“But my time with the Kuwaitis worked out great. I took a squad of SEALs on board the Happy Duck, which was the flagship for the Kuwaiti navy. Also had two RIBs — 24-foot rigid inflatable boats powered by a Volvo inboard/outboard that could make 28 knots.
“My Kuwaiti counterpart and squadron commander was Colonel Nasser. Terrific guy. All he wanted to do was kill Iraqis. He’d scare me shitless taking the Duck and the frigates within three miles of the coast looking for targets. His ships had Exocet surface-to-surface missiles, and he was just dying to fire them, but every time he got a radar signature from a target, the U.S. wouldn’t let him pull the trigger. Broke his heart. But what concerned me was the Iraqis had their own surface-to-surface missiles — Chinese Silkworms — with a range of about 40 miles and warheads that could hold chemical and biological agents. I did not like to close that coast, which was just wall-to-wall with booger-eaters.
“My boss and task unit commander was Eric Olson. He was on a U.S. destroyer and had several SEALs riding various ships. He was top shelf. Deserved to make admiral, especially after what he did during the battle of Mogadishu, when he led a rescue force to help extract those Rangers. Got the Silver Star for that op. Do you know Eric?”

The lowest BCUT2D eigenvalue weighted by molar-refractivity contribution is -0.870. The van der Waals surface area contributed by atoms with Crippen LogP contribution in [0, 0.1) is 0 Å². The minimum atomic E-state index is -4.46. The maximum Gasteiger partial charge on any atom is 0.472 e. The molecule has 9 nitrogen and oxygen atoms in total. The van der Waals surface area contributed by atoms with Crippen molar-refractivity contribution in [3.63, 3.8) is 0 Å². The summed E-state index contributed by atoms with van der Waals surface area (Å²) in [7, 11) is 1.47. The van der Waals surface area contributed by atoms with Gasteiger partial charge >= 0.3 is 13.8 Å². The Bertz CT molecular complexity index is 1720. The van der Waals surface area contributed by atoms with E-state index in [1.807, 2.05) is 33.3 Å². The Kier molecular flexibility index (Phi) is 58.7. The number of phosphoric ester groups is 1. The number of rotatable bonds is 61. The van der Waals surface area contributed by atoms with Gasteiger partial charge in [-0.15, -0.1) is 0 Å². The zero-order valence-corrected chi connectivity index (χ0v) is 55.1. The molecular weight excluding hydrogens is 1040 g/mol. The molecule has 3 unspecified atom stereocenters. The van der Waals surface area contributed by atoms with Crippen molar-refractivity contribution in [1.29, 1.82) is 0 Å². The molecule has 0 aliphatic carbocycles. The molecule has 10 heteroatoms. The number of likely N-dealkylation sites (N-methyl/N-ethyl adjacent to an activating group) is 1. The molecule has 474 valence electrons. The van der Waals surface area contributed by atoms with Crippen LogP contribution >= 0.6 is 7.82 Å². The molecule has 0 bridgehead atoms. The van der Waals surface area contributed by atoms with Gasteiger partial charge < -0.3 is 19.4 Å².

I know Eric. First met him when he was a jaygee at Team 12. Little guy. We called him “Sweet Pea.” He’s one of the few SEAL admirals ever who’ve had significant combat experience.
“Uh-huh. Ain’t that something. Anyway, Eric ordered us forward as lead element in case pilots got shot down over the gulf. He assigned a fast frigate to cover us. The ship, USS Nicholas, was to stay within 13 miles and close if we got in trouble. Message traffic said we could expect hundreds of pilots to be shot down during the air war. Main mission for SEALs was search and rescue. We thought we’d have a lot of work. Only had to pull one pilot out of the water.
“We had a ringside seat for the air war. Started on 17 January and lasted 39 days. Hundreds of planes flew over us day and night. I’d seen Arc Light strikes in Nam, and they were nothing compared to what I saw in the Gulf, especially at night. We’d be 15 miles out, and the ship would shake and shake and shake as the bombs detonated. The sky would light up like the aurora borealis. The noise was like Surround Sound pumped up to max volume plus. Only problem was, we got strafed by some British Lynx helos, and fast movers were doing figure eights over us. To identify us as friendly, we’d painted this stupid symbol on top of our ships, which of course did absolutely no good at night. I also got hold of a transmitter that planes use to squawk a friendly signal, but it never worked. Supposed to keep the thing in an air-conditioned space that we did not have. So whenever I saw friendlies overhead who looked like they were about to blow us out of the water, I’d get Olson on the horn and scream, ‘Get these motherfuckers off my ass, man!’